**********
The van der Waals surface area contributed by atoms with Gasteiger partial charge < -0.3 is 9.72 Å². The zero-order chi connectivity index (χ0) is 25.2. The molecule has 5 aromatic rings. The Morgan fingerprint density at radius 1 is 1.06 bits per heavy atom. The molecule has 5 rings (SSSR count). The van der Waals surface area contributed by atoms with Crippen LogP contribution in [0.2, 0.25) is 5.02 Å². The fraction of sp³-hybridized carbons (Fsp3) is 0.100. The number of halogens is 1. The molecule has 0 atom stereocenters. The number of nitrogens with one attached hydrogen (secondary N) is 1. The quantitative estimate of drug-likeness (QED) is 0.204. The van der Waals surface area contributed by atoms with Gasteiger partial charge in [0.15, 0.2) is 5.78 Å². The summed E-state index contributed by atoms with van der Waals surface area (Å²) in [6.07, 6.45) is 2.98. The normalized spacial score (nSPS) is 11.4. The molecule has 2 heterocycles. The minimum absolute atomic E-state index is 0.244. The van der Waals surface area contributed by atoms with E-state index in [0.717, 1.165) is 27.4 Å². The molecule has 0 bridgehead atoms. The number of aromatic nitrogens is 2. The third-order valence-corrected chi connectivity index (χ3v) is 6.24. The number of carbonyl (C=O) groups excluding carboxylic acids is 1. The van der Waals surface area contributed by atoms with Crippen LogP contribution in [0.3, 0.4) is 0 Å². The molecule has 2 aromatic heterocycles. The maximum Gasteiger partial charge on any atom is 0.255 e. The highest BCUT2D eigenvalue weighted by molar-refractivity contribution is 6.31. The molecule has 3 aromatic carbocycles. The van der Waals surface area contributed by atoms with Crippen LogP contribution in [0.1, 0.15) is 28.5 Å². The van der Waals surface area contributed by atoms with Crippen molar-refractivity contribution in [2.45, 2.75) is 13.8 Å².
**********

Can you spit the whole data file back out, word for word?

The van der Waals surface area contributed by atoms with Gasteiger partial charge < -0.3 is 9.72 Å². The zero-order chi connectivity index (χ0) is 25.2. The molecule has 5 aromatic rings. The Morgan fingerprint density at radius 1 is 1.06 bits per heavy atom. The molecule has 5 rings (SSSR count). The van der Waals surface area contributed by atoms with Crippen LogP contribution in [0.2, 0.25) is 5.02 Å². The fraction of sp³-hybridized carbons (Fsp3) is 0.100. The number of halogens is 1. The molecule has 0 atom stereocenters. The number of nitrogens with one attached hydrogen (secondary N) is 1. The quantitative estimate of drug-likeness (QED) is 0.204. The van der Waals surface area contributed by atoms with Gasteiger partial charge in [0.15, 0.2) is 5.78 Å². The summed E-state index contributed by atoms with van der Waals surface area (Å²) in [6.07, 6.45) is 2.98. The normalized spacial score (nSPS) is 11.4. The molecule has 2 heterocycles. The minimum absolute atomic E-state index is 0.244. The van der Waals surface area contributed by atoms with E-state index in [0.717, 1.165) is 27.4 Å². The molecule has 0 bridgehead atoms. The number of aromatic nitrogens is 2. The third-order valence-corrected chi connectivity index (χ3v) is 6.24. The number of carbonyl (C=O) groups excluding carboxylic acids is 1. The van der Waals surface area contributed by atoms with Crippen LogP contribution in [0.3, 0.4) is 0 Å². The molecule has 2 aromatic heterocycles. The maximum Gasteiger partial charge on any atom is 0.255 e. The highest BCUT2D eigenvalue weighted by molar-refractivity contribution is 6.31. The molecule has 3 aromatic carbocycles. The van der Waals surface area contributed by atoms with Crippen LogP contribution in [0.1, 0.15) is 28.5 Å². The van der Waals surface area contributed by atoms with Crippen molar-refractivity contribution in [2.45, 2.75) is 13.8 Å².